A grand finale, no bones about it
What seems like just another day on the job for spirit-wrangling Rosa Blackwell turns out to be an adventure cumulative of everything she has experienced through her entire life. While The Blackwell Epiphany was my first experience with the series, it was clear in no time that the writers at Wadjet Eye Games were raising the stakes in Epiphany higher than they ever dared to raise them before. With guest appearances by characters from way back from the first game, The Blackwell Epiphany powerfully and poetically concludes a game series which has lasted nearly a decade.
The Blackwell Epiphany is a point-and-click adventure where players control two protagonists (Rosalinda “Rosa” Blackwell and her ghost sidekick, Joey) who are tasked with finding restless spirits and guiding them to the afterlife to finally find peace. While Epiphany does feature a few puzzles, a staple of the point-and-click genre, the majority of “puzzles” involve uncovering facts by grinding characters for information, and conducting online research through Rosa’s smartphone. About halfway through the game I fell into the rhythm of searching online, checking with the police, and asking suspects about a new piece of information I had uncovered. By the end of Epiphany I felt like I was ready to be a paranormal investigator myself.
Both Joey and Rosa come with their own set of abilities which they can use in the hunt for information. Rosa comes equipped with her smartphone, which is the information hub of the game, and an always-warm cup of coffee that is used a handful of times during puzzles. Joey, being a ghost, has the unique ability to traverse through solid walls and locked doors, allowing Joey to discover information that Rosa may not have direct access to.
Joey can also use his ghostly form to stir up a weak gust of wind in order to move small objects. In one case, I used Joey to blow a glass off of a table in order to distract the bartender, allowing Rosa to slip by unnoticed.
The game takes place across real-world New York, and players familiar with the region may recognize a few landmarks. Turning on the commentary feature in the options menu will illuminate many real-world inspirations the game designers had for the game. I would even recommend playing through the game for the first time with the commentary (especially if you’re not the sort of player who plays through a game twice). Hearing first-hand from the designers and developers at Wadjet Eye Games really adds a level of personality that would be impossible to inject otherwise.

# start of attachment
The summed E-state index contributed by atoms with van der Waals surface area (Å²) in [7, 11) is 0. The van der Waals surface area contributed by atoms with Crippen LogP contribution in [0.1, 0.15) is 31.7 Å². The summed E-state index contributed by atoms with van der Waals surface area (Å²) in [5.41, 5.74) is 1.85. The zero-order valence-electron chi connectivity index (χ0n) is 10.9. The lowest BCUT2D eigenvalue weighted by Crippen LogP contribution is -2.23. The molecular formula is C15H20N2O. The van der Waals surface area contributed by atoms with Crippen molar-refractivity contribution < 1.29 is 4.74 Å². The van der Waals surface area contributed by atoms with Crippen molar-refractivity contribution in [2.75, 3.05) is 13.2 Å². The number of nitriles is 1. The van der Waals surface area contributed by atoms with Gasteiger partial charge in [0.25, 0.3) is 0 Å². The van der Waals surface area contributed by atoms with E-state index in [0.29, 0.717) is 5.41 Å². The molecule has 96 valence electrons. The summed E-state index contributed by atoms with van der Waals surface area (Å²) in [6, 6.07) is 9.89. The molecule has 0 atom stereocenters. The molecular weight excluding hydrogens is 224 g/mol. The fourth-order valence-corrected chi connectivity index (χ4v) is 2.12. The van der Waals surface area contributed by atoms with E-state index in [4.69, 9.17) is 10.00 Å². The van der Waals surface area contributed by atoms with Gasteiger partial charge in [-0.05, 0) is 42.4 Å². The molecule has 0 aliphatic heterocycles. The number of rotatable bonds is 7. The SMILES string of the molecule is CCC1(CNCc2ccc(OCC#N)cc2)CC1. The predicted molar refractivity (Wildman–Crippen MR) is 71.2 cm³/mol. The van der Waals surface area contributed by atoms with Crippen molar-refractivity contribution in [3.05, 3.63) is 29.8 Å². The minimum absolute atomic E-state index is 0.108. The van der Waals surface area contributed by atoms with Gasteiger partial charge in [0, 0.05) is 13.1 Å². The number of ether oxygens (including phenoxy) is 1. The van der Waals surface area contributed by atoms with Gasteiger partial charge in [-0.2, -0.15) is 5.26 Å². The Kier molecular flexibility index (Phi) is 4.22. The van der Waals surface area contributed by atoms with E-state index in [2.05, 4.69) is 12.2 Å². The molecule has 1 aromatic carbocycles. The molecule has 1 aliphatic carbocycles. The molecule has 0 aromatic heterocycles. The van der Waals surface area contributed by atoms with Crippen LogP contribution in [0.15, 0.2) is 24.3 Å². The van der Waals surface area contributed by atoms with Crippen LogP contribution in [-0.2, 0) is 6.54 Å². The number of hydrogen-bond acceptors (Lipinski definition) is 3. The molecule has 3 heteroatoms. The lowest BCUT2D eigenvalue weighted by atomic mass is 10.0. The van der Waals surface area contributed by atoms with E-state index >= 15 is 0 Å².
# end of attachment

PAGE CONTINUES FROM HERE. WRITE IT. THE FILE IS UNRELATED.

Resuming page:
Beyond the inspired settings, the game’s dialog is the highpoint of The Blackwell Epiphany. The banter between Rosa and Joey keeps an otherwise gloomy game lighthearted. Joey, in particular, made me wish I had a snappy ghost sidekick to follow me around through my daily life.
The great writing extends to many of the supporting characters as well. The five stages of loss (denial, anger, depression, bargaining, and acceptance) are all well represented within the characters of this game, and the voice actors present believable and at times, moving, performances throughout the entire game.
The only real complaint to be had is a technical one. The game suffers a blow to its presentation in the form of a locked low-resolution issue. This issue has to do with the limitations of Epiphany’s game engine, Adventure Game Studio. On larger monitors, the game just doesn’t look great when run full screen.
As a newcomer to the series, I was afraid that much of Epiphany’s tension would be lost on me as I had not experienced the buildup of the previous four games. But with such likeable protagonists, puzzles that elucidated the story further rather than slow it down, and plot twist after plot twist, by the finale I felt like I was part of Rosa and Joey’s story. I felt like I was right there with them at the end when…well, you’ll just have to see for yourself.